Live Review: Todd Terry at MoMA PS1 Warmup

Todd Terry made a global name for himself starting in the ’80s with a barrage of classic house tracks, and he became one of the biggest names on the club scene. After crafting too many hits to mention over the years, Terry has continued to remain relevant without having to reinvent himself, continually lending his remix touch to big-name acts and relentlessly crafting those soulful underground jams. During a rare New York City appearance, the Big Apple jock headlined the inaugural summer rite known as MoMA PS1 Warmup in Long Island City. Despite the sweltering early evening temperature, the crowd — which was comprised of twentysomethings to old-school Paradise Garage heads — were eating out of Terry’s hands from the moment he stepped up to his CDJs.

Instead of dropping a set of obscure tunes, Terry surveyed the best of ’90s for a thrilling set of house that was a new experience for some or a pleasant case of deja vu for others. Within the first hour alone he dropped his nugget “Samba” by his House of Gypsies (see video clip below) and “Something’s Going On,” seamlessly mixing in The Bucketheads’ “The Bomb,” Duane Harden’s “You Don’t Know Me,” Armand Van Helden’s remix of Tori Amos’ “Professional Widow” and Jay Dee’s “Plastic Dreams” to ovation after ovation.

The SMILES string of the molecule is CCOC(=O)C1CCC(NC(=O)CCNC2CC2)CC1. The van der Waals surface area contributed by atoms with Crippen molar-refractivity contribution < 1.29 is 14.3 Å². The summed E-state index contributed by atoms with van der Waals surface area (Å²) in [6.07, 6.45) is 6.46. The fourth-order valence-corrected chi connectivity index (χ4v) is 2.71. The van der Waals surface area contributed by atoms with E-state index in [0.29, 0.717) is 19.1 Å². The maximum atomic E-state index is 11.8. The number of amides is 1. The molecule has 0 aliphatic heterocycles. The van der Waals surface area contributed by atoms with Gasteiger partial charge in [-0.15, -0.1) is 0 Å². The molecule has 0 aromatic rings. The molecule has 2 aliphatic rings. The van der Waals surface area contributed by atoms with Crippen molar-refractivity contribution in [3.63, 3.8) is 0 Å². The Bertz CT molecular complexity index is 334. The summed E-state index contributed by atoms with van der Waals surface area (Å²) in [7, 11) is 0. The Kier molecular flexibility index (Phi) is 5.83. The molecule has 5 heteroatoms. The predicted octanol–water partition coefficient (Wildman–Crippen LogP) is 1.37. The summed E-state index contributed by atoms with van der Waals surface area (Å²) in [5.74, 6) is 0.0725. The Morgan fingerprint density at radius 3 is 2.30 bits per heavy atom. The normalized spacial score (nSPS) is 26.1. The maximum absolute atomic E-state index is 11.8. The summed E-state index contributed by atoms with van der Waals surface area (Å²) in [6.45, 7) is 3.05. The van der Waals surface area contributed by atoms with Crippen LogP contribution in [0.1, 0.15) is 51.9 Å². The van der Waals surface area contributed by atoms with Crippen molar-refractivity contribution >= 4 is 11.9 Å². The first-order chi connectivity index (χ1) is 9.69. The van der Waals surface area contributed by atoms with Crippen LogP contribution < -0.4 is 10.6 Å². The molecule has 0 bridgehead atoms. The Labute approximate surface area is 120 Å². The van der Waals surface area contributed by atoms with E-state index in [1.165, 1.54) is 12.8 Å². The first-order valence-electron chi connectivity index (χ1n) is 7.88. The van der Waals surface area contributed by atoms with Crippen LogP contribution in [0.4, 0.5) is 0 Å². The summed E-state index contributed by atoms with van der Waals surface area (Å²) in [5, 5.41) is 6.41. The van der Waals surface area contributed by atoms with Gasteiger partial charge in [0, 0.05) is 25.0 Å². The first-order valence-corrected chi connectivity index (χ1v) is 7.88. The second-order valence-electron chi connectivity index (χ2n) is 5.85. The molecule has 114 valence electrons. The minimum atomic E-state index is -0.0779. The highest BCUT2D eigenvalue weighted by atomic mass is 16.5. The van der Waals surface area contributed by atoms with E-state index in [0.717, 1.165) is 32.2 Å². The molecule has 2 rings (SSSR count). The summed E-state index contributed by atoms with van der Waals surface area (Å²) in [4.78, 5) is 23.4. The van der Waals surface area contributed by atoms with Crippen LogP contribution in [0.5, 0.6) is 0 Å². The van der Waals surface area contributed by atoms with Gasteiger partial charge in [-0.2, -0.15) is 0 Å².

Even though the crowd was going crazy Terry stood stoically in the DJ booth, throwing a first in the air and smiling ecery once in a while. Where DJs nowadays spin on stages with MIDI controlled backing video and laser shows, Terry is from an era where a DJ’s worth was estimated how he rocked a crowd, not by how cool he looked in the process. While change is indeed a good thing for dance music, thank goodness Todd Terry has thankfully kept his focus on what he does so damn well.

Image by Darren Ressler